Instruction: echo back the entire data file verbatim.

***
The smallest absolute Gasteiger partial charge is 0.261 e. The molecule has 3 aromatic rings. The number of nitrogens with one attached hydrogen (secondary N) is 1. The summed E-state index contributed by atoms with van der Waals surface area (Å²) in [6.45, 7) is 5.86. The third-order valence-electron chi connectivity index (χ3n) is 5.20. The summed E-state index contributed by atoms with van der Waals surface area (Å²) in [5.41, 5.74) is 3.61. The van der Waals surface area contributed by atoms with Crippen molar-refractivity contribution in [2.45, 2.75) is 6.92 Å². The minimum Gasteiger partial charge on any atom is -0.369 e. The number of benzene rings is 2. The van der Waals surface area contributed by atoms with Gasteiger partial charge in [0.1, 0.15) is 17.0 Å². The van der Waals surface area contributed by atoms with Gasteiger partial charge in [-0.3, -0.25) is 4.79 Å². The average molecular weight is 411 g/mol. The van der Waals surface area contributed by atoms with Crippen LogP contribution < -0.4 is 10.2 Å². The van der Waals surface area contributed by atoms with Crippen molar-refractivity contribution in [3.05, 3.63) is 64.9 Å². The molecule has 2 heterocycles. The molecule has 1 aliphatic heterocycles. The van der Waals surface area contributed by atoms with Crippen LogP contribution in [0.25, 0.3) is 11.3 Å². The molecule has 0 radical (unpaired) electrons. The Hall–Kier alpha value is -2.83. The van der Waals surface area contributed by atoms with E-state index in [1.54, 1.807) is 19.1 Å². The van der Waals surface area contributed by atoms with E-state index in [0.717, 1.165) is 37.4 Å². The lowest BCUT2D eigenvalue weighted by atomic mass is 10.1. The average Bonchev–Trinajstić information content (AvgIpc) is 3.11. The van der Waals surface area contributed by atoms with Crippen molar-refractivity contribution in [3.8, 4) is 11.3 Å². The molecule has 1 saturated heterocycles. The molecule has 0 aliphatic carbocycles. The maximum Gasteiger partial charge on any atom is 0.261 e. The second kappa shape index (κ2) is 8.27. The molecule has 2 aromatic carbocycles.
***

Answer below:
The smallest absolute Gasteiger partial charge is 0.261 e. The molecule has 3 aromatic rings. The number of nitrogens with one attached hydrogen (secondary N) is 1. The summed E-state index contributed by atoms with van der Waals surface area (Å²) in [6.45, 7) is 5.86. The third-order valence-electron chi connectivity index (χ3n) is 5.20. The summed E-state index contributed by atoms with van der Waals surface area (Å²) in [5.41, 5.74) is 3.61. The van der Waals surface area contributed by atoms with Crippen molar-refractivity contribution in [2.45, 2.75) is 6.92 Å². The minimum Gasteiger partial charge on any atom is -0.369 e. The number of benzene rings is 2. The van der Waals surface area contributed by atoms with Gasteiger partial charge in [0.1, 0.15) is 17.0 Å². The van der Waals surface area contributed by atoms with Gasteiger partial charge in [-0.3, -0.25) is 4.79 Å². The average molecular weight is 411 g/mol. The van der Waals surface area contributed by atoms with Crippen LogP contribution < -0.4 is 10.2 Å². The van der Waals surface area contributed by atoms with Crippen molar-refractivity contribution in [3.05, 3.63) is 64.9 Å². The molecule has 2 heterocycles. The molecule has 1 aliphatic heterocycles. The van der Waals surface area contributed by atoms with Crippen LogP contribution in [0.25, 0.3) is 11.3 Å². The molecule has 0 radical (unpaired) electrons. The Hall–Kier alpha value is -2.83. The van der Waals surface area contributed by atoms with E-state index in [1.54, 1.807) is 19.1 Å². The van der Waals surface area contributed by atoms with E-state index in [0.717, 1.165) is 37.4 Å². The lowest BCUT2D eigenvalue weighted by atomic mass is 10.1. The average Bonchev–Trinajstić information content (AvgIpc) is 3.11. The van der Waals surface area contributed by atoms with Crippen molar-refractivity contribution in [3.8, 4) is 11.3 Å². The molecule has 1 saturated heterocycles. The molecule has 0 aliphatic carbocycles. The maximum Gasteiger partial charge on any atom is 0.261 e. The second kappa shape index (κ2) is 8.27. The molecule has 2 aromatic carbocycles.